Newsletter: ‘No worry before its time’

Below are five links I think you’ll find interesting. As always, listen to a new tune and old gem after the jump.

Edward Penfield, 1896 (via The MET)

Kiss The Good Times Good Bye. We’ve gone from horses to cars to what will be, ‘standardized modules.’ The former product head of General Motors predicts the inevitable future of the auto industry that everyone knows is coming but no one wants to talk about: “nobody will be passing anybody else on the highway. That is the death knell for companies such as BMW, Mercedes-Benz and Audi. That kind of performance is not going to count anymore.”

Podcast: Ellen Langer with Krista Tippet. Ellen Langer is a social psychologist who has spent 35 years studying mindfulness. She argues that most people go on living mindlessly, not noticing their surroundings until they go on vacation. Instead of forcing ourselves to be present “which doesn’t mean anything,” she encourages people to pursue “the simple act of actively noticing things.” She also agrees with the Stoics that the imagination is always worse than reality; our labeling of experiences (bad or good etc.) shapes our reality. Her adage for treating anxiety: “No worry before its time.”

What Boredom Does to You. Treat boredom as a process, a skill essential to the 21st-century hyper-speed of mobile internet addictiveness. As Steve Jobs once said: “I’m a big believer in boredom. … All the [technology] stuff is wonderful, but having nothing to do can be wonderful, too.”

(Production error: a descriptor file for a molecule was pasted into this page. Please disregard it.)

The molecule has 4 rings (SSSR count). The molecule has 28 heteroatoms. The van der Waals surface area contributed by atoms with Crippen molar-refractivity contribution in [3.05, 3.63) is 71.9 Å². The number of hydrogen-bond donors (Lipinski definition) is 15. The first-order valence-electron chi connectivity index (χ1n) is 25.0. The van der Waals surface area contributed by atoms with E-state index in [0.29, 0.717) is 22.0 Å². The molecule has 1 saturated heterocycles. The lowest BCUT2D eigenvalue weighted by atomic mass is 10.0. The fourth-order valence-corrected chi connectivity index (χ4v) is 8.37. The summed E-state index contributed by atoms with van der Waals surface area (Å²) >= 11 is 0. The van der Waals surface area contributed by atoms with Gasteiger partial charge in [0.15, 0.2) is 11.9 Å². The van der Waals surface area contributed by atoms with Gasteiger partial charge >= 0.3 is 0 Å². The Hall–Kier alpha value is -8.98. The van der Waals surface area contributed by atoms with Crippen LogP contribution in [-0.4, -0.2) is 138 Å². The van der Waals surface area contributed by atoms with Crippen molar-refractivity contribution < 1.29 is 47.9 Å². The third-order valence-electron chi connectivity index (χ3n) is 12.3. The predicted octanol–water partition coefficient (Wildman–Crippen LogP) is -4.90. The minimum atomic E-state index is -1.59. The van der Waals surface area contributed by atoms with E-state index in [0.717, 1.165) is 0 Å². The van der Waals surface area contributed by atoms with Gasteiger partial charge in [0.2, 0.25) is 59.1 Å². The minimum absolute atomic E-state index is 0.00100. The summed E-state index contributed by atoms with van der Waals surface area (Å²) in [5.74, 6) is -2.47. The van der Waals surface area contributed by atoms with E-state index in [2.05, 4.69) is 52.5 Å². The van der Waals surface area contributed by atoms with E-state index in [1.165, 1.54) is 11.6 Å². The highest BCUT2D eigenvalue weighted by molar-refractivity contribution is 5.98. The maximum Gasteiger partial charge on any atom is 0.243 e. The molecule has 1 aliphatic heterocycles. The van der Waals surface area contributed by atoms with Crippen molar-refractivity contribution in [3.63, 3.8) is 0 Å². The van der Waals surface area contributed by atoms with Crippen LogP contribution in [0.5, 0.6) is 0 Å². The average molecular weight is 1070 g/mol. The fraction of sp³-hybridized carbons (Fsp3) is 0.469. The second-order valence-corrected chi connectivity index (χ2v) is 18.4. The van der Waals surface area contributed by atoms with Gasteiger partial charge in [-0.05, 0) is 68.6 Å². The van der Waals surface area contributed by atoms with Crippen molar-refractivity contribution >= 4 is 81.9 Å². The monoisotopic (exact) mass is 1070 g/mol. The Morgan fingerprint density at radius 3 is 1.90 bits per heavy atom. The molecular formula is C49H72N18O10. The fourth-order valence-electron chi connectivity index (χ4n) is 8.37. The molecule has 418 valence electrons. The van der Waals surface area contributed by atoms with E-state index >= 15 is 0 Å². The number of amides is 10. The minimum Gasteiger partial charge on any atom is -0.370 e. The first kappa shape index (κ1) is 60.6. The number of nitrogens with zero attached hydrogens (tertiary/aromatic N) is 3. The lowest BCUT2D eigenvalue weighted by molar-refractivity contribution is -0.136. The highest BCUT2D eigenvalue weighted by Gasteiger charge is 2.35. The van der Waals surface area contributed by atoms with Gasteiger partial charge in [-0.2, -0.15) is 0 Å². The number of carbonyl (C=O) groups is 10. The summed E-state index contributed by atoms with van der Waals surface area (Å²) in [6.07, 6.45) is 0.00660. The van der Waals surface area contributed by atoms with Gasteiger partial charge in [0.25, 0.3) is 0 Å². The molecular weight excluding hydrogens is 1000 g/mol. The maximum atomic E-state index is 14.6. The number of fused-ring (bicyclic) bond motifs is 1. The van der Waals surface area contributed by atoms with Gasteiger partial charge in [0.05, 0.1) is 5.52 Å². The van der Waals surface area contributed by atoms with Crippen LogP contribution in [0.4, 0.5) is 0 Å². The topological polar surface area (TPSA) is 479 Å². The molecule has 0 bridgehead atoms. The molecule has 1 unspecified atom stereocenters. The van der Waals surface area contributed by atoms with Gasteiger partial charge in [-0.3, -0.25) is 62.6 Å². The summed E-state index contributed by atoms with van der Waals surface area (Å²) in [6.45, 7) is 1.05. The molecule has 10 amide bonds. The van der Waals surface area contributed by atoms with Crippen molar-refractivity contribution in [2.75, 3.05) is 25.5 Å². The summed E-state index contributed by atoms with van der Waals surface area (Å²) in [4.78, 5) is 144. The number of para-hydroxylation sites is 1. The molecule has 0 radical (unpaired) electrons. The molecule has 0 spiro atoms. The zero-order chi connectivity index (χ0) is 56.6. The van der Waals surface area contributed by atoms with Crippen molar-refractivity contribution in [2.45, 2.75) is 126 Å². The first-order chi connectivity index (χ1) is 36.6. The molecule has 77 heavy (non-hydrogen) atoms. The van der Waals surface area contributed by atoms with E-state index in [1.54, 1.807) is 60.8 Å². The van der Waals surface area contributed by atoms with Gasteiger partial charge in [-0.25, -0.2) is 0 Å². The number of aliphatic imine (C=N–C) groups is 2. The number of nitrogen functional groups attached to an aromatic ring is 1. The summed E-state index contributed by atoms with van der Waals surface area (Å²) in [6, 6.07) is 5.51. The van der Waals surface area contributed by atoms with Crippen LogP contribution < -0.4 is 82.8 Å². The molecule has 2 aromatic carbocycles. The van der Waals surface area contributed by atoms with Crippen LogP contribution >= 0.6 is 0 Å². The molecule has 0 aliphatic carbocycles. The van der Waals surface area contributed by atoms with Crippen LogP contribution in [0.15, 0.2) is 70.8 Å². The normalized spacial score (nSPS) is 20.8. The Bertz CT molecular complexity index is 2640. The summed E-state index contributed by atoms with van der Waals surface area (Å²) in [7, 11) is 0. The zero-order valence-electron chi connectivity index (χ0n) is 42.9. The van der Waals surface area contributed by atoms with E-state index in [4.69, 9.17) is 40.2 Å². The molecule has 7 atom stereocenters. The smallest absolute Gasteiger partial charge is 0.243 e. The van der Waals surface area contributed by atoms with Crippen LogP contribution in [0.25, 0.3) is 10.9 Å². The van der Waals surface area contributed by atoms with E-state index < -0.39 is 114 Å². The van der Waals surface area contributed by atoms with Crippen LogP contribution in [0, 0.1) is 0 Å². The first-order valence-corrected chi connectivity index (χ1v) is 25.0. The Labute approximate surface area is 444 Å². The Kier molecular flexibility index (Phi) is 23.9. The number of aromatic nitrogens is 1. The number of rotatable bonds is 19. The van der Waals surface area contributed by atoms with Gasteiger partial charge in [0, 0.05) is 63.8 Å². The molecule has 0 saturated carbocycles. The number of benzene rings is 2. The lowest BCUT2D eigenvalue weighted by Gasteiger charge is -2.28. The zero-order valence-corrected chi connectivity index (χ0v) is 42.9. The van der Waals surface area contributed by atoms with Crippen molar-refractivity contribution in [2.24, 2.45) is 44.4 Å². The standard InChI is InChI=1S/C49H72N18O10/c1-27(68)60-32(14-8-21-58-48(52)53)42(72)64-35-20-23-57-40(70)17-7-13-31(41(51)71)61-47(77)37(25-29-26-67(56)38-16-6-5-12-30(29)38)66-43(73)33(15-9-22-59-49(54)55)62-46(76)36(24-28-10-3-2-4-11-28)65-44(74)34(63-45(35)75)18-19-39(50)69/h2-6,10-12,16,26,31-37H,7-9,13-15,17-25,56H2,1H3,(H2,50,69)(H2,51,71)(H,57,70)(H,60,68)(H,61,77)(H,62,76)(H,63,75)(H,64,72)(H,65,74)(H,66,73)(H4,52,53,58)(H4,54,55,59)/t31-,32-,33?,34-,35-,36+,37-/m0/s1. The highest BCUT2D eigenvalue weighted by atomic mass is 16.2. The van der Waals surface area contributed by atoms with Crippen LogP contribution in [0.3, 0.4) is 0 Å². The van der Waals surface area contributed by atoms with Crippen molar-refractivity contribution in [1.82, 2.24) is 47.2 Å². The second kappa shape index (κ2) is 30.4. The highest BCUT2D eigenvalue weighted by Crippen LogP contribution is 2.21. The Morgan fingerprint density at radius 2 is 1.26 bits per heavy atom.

Why Leonardo da Vinci wrote backward? Leonardo da Vinci wrote backward (mirror writing) because he didn’t want others stealing his ideas. Writes Da Vinci biographer Rachel A. Koestler-Grack: “The observations in his notebooks were written in such a way that they could be read only by holding the books up to a mirror.” But did a genius who combined art and science so brilliantly really need to hide his work? Some authors think he did it to avoid smudging his writing.

Video: Religion Is Nature’s Antidepressant. American neuroendocrinologist and author Robert Sapolsky is an atheist who still believes in the health benefits of religion, highlighting its benevolent and social qualities. “If it is a totally heartless indifferent apathetic universe out there you are far more at risk for all the logical things which is to conclude it is an utterly depressing universe out there. Rates of depression are much higher among atheists… Go figure.”

Thought of the week

“Every book is the wreck of a perfect idea.”

Iris Murdoch

New track on loop

Chaos In The CBD – Pressure (2017)

Digging in the crates

Burial – Shell of Light (2007)

Thanks for reading. Have a great weekend!

Wells Baum (@bombtune)

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Author: wells baum aka bombtune

A daily blogger who connects the dots between beats, culture, and technology.